Polls are also showing a sharp drop in support for Putin, who has historically been very popular in Belarus. According to a November 2020 Chatham House online poll, 34.6 percent of Belarusians said their attitudes toward Putin had become worse due to Russia’s actions in Belarus since protests broke out in August 2020. Just 7.5 percent said their opinion of Putin had improved. Likewise, 33.9 percent said relations between Russia and the Belarusian people will get worse because of Russia’s actions. Just 18.3 percent said they would improve.
The Chatham House poll also showed increasing numbers of Belarusians see integration with Russia in a negative light. According to the poll, some 33.3 percent believe integration with Russia would make Belarus more corrupt, 39.4 percent say it would mean the end of Belarusian statehood, and 45 percent say Belarusians can only improve their identities in a fully independent country.
Similarly, a poll by the Warsaw-based Center for Eastern Studies (OSW) in late November and early December 2020 showed that 43 percent of respondents consider Russia to be the greatest threat to Belarusian sovereignty and territorial integrity, the highest figure among all countries featured in the survey.
Shifting attitudes are also reflected in a re-evaluation of the country’s history and identity. Belarusians are increasingly looking to the country’s European history prior to its incorporation into the Russian Empire in 1796, specifically the centuries the Belarusian lands spent as part of the Grand Duchy of Lithuania and the Polish-Lithuanian Commonwealth.
The OSW poll showed, for example, that a staggering 62.2 percent of Belarusians believe their country should draw inspiration from periods when they were not ruled by Russia. According to OSW, “many more Belarusians believe that their state should draw upon the traditions of the Grand Duchy of Lithuania or the Polish-Lithuanian Commonwealth (39.7% and 6.3% respectively) rather than the Soviet Union (28%). Attention should also be paid to the relatively good result for the Belarusian People’s Republic (16.2%), the short-lived entity which resulted from an unsuccessful attempt to build an independent and anti-communist Belarusian state in 1918.”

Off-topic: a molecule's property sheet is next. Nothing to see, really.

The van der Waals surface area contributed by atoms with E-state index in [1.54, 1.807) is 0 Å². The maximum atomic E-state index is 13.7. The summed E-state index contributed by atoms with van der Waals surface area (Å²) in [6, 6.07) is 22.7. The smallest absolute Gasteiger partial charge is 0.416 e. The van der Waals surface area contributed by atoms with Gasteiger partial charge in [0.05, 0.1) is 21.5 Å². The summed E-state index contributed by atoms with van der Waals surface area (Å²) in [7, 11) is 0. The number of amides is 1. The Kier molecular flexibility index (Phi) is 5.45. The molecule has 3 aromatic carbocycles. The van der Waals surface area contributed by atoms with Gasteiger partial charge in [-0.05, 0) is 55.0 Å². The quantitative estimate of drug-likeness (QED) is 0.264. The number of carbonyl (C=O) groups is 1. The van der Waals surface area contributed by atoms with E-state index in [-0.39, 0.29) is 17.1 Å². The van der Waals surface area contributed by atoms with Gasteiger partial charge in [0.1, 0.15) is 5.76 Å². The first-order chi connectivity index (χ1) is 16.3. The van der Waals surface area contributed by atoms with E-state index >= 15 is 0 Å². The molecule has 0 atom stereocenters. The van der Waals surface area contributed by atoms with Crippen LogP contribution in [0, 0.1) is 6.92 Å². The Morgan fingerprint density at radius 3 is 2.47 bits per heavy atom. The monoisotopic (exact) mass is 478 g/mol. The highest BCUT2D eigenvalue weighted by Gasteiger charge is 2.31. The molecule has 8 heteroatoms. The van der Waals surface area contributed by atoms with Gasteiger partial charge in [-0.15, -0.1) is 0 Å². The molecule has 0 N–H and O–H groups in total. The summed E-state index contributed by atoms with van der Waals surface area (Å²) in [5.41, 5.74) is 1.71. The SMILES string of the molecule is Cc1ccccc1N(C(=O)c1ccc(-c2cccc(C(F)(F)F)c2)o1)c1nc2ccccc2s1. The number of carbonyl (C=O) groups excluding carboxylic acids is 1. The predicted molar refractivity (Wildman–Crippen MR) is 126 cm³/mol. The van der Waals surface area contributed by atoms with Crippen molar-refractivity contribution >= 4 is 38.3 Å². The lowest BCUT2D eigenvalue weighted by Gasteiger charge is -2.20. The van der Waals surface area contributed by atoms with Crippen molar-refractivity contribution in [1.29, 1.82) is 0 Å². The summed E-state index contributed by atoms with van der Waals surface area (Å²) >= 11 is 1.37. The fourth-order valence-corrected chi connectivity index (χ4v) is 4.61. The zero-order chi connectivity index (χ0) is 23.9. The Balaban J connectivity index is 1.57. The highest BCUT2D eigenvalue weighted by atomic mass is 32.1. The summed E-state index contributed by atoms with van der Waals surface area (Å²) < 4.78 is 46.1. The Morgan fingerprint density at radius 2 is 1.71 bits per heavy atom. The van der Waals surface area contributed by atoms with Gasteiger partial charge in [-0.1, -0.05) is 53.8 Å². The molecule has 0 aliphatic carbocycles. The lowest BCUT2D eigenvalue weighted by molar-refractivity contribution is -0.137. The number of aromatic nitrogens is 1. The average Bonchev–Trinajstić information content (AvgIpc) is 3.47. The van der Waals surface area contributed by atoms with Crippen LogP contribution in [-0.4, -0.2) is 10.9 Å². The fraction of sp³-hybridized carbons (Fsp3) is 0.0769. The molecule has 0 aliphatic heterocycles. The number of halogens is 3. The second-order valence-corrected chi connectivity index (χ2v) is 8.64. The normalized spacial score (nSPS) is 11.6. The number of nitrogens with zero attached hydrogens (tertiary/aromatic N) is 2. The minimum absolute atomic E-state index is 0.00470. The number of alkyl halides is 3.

The battlelines in Belarus are becoming increasingly clear, pitting a society that wants to move West against a regime that is tightly embracing Russia.
By supporting the aspirations of the Belarusian people and civil society, the West appears to be standing on the right side of history. Meanwhile, the Kremlin is gradually losing the Belarusian people and seeking a geopolitical and political advantage against the West by embracing a decaying autocratic regime.
Brian Whitmore is a Nonresident Senior Fellow at The Atlantic Council’s Eurasia Center, an Adjunct Assistant Professor at The University of Texas at Arlington, and host of The Power Vertical Podcast.
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The views expressed in UkraineAlert are solely those of the authors and do not necessarily reflect the views of the Atlantic Council, its staff, or its supporters.
The Eurasia Center’s mission is to enhance transatlantic cooperation in promoting stability, democratic values and prosperity in Eurasia, from Eastern Europe and Turkey in the West to the Caucasus, Russia and Central Asia in the East.